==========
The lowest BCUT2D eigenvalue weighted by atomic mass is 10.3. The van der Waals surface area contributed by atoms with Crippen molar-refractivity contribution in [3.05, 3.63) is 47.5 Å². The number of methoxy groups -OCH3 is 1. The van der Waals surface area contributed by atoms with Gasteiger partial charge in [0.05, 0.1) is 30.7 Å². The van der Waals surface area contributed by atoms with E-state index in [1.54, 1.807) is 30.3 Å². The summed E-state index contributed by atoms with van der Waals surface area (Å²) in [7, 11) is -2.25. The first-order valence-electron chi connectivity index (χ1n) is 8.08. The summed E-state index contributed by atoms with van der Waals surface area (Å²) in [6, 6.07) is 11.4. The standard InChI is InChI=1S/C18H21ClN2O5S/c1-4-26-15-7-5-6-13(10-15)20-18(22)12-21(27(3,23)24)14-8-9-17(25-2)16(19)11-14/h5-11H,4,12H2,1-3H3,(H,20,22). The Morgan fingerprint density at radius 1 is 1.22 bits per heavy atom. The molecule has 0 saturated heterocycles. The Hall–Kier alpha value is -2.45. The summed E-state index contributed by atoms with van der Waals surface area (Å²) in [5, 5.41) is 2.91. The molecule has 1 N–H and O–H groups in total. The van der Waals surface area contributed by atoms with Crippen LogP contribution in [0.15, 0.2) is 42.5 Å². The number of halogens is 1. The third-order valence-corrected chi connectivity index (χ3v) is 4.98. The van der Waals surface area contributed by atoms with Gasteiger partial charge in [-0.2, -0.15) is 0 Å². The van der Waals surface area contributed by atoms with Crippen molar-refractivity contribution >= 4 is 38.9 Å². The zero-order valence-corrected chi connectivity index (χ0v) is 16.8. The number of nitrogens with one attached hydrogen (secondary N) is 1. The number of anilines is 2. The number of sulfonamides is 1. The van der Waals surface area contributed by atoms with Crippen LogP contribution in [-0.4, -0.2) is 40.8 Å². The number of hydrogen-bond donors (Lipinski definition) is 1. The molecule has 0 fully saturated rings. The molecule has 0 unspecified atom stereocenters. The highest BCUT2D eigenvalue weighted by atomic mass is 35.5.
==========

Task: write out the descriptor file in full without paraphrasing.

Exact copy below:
The lowest BCUT2D eigenvalue weighted by atomic mass is 10.3. The van der Waals surface area contributed by atoms with Crippen molar-refractivity contribution in [3.05, 3.63) is 47.5 Å². The number of methoxy groups -OCH3 is 1. The van der Waals surface area contributed by atoms with Gasteiger partial charge in [0.05, 0.1) is 30.7 Å². The van der Waals surface area contributed by atoms with E-state index in [1.54, 1.807) is 30.3 Å². The summed E-state index contributed by atoms with van der Waals surface area (Å²) in [7, 11) is -2.25. The first-order valence-electron chi connectivity index (χ1n) is 8.08. The summed E-state index contributed by atoms with van der Waals surface area (Å²) in [6, 6.07) is 11.4. The standard InChI is InChI=1S/C18H21ClN2O5S/c1-4-26-15-7-5-6-13(10-15)20-18(22)12-21(27(3,23)24)14-8-9-17(25-2)16(19)11-14/h5-11H,4,12H2,1-3H3,(H,20,22). The Morgan fingerprint density at radius 1 is 1.22 bits per heavy atom. The molecule has 0 saturated heterocycles. The Hall–Kier alpha value is -2.45. The summed E-state index contributed by atoms with van der Waals surface area (Å²) in [5, 5.41) is 2.91. The molecule has 1 N–H and O–H groups in total. The van der Waals surface area contributed by atoms with Crippen LogP contribution in [0.15, 0.2) is 42.5 Å². The number of halogens is 1. The third-order valence-corrected chi connectivity index (χ3v) is 4.98. The van der Waals surface area contributed by atoms with Gasteiger partial charge in [-0.2, -0.15) is 0 Å². The van der Waals surface area contributed by atoms with Crippen molar-refractivity contribution >= 4 is 38.9 Å². The zero-order valence-corrected chi connectivity index (χ0v) is 16.8. The number of nitrogens with one attached hydrogen (secondary N) is 1. The number of anilines is 2. The number of sulfonamides is 1. The van der Waals surface area contributed by atoms with Crippen LogP contribution in [-0.4, -0.2) is 40.8 Å². The number of hydrogen-bond donors (Lipinski definition) is 1. The molecule has 0 fully saturated rings. The molecule has 0 unspecified atom stereocenters. The highest BCUT2D eigenvalue weighted by atomic mass is 35.5.